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The Making Of Outlines. Part 3

When I was studying pharmacy at Troy, New York, my mother suffered from dyspepsia. She could not eat yeast bread, so I gave my attention to discovering a substitute. The result was my baking powder. I did not then contemplate its manufacture for sale, but in 1856 I began to make it in small quantities in my laboratory in Troy. I sold it only in bulk, and in a minor way, for several years; but the impression was growing on me that I had an article of real value in the household, and in 1861 I decided to go west where the opportunity would be better. I thought Chicago too big for my resources, so I selected Waukegan, Illinois.

I had $3,000 in cash, which had come to me through relatives. I rented a small building and began, for the first time, to make baking powder as a business. I was sure of my product, for it had proved itself countless times.

But against my own confidence was arrayed absolute indifference on the part of the public. My markets were wholly undeveloped, my name was unknown, and success was dependent on building up a desire for my product How to do this was the problem.

I reasoned that it was a case for demonstration. I would have to get people interested by showing them what my goods would do.

One day I put up a lot of samples in envelopes, each sufficient for one quart of flour, and went to Milwaukee. I visited all the hotels and left my samples with the cooks, without charge. Then I canvassed the principal grocery stores and distributed more samples, to be given away to customers. I talked with the grocers and told them that if they would follow the thing up, they would make money by it I explained the advantages of my product over the slow-rising yeast, and predicted a big demand as soon as housewives began to realize what it meant to them. Of course I did not dream, then, of the tremendous success that was to come, but I did feel sure of building a good business.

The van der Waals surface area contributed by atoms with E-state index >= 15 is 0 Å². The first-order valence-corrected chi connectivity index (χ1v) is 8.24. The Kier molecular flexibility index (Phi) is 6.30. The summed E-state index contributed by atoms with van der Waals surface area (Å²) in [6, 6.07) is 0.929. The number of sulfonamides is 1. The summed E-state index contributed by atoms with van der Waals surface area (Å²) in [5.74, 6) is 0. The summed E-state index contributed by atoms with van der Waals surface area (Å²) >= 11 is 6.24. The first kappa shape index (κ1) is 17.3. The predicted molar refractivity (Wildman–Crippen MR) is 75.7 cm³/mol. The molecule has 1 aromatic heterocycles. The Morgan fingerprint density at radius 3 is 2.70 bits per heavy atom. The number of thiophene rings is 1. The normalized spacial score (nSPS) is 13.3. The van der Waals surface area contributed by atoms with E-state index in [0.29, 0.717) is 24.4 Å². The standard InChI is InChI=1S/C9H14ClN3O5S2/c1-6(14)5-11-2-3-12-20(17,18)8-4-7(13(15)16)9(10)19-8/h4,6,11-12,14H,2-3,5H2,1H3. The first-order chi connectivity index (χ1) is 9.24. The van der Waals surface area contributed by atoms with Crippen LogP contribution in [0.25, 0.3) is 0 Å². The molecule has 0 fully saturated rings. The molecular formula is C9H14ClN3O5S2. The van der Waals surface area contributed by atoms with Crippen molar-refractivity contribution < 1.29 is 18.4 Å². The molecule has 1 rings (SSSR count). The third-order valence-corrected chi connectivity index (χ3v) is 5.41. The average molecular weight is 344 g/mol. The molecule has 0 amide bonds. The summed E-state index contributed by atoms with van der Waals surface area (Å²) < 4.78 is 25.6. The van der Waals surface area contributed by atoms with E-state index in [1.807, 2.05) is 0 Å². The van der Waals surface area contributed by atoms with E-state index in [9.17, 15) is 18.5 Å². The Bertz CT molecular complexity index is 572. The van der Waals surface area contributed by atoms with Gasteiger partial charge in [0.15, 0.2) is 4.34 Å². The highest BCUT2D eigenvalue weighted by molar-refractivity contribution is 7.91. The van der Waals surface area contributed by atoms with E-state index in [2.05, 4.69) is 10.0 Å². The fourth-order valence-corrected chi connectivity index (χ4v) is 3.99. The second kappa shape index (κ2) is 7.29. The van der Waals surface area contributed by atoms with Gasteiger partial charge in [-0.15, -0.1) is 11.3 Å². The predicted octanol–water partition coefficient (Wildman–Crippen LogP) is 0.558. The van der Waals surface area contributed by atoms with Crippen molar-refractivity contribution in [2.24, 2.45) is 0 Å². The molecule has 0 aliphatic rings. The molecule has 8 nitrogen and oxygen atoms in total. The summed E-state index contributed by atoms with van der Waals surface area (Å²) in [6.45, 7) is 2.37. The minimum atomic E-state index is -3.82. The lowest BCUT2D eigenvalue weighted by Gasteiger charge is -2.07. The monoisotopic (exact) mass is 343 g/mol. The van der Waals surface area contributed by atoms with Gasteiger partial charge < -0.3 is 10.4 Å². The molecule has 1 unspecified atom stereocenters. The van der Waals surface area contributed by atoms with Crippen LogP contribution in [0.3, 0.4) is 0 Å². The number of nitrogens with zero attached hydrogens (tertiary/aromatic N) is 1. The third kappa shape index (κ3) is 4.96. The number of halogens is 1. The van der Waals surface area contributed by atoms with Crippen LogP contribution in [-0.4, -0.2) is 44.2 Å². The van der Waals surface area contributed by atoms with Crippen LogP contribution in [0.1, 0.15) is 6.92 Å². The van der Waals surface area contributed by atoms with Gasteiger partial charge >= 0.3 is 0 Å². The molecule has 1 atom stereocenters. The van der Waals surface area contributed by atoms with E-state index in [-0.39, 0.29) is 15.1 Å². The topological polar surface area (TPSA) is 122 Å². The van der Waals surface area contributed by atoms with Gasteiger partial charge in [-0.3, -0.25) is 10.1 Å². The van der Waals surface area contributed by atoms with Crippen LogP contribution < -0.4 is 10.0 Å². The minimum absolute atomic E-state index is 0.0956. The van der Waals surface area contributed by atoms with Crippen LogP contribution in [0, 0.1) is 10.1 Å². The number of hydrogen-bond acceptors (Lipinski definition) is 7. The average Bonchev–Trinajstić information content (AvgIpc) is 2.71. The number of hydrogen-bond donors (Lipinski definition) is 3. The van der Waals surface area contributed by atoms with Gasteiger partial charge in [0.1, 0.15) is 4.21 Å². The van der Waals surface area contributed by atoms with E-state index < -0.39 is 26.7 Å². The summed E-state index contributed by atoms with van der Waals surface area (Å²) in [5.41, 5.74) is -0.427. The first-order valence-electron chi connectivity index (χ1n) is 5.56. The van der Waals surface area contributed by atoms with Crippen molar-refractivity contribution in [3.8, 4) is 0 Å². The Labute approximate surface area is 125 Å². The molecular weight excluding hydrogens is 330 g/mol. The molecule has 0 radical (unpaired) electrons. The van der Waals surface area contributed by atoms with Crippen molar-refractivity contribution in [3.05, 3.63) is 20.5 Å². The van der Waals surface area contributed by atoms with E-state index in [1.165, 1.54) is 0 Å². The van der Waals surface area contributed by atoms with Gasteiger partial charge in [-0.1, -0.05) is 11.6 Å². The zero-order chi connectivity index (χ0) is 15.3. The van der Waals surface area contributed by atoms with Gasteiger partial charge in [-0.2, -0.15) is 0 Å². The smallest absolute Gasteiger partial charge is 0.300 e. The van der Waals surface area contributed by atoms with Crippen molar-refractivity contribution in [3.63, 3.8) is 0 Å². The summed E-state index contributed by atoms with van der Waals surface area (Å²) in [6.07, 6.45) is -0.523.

Within a few days I heard from the Milwaukee hotels. They wanted more of the baking powder. Orders from grocers followed speedily. Then I got out more samples, hiring men to distribute them. I began to circularize, too. I kept up both plans steadily, enlarging my sphere of action as the orders increased.

During the succeeding two years I made a little money, over operating and living expenses. Both of these items were extremely low. If I had not kept them down to bedrock, I could not have continued. I was resolved to keep the business within its income, no matter how low that income might be. But I continued pounding away at the trade and kept out of debt And all the time the orders increased.

In 1863 I decided that Chicago was the best field. The city, not the country, I had discovered, took most kindly to my article. So I moved my little plant there, and continued the same line of campaigns-samples, circulars, and personal solicitation. Five years elapsed before the business was established on a permanent and profitable basis.

Then, about 1868, I began advertising in the newspapers. I was cautious at first, though ultimately I spent three or four million dollars in space.

At the time I began to advertise, I had a partner who did not believe in this form of campaign. He thought it was throwing away money. As we could not agree, I bought him out To me, publicity had always seemed the logical way, provided it was consistent with the resources of the business itself. And newspaper space was merely an expansion of my circularization policy, on which I had largely built up the business. However, I did not believe in plunging. My great volume of publicity grew as the business grew. In my other and later enterprises - flavoring extracts and cereal foods - I have followed the same policy of working along the lines of least resistance. For example, if I found Texas the most susceptible to a campaign or product, I devoted my energies to Texas and left Chicago for a later period.

In 1891 I sold out for $1,500,000, but since then the consolidated companies have developed the field in an extraordinary manner, and have taken out of it in profits more in a year than I received for the business.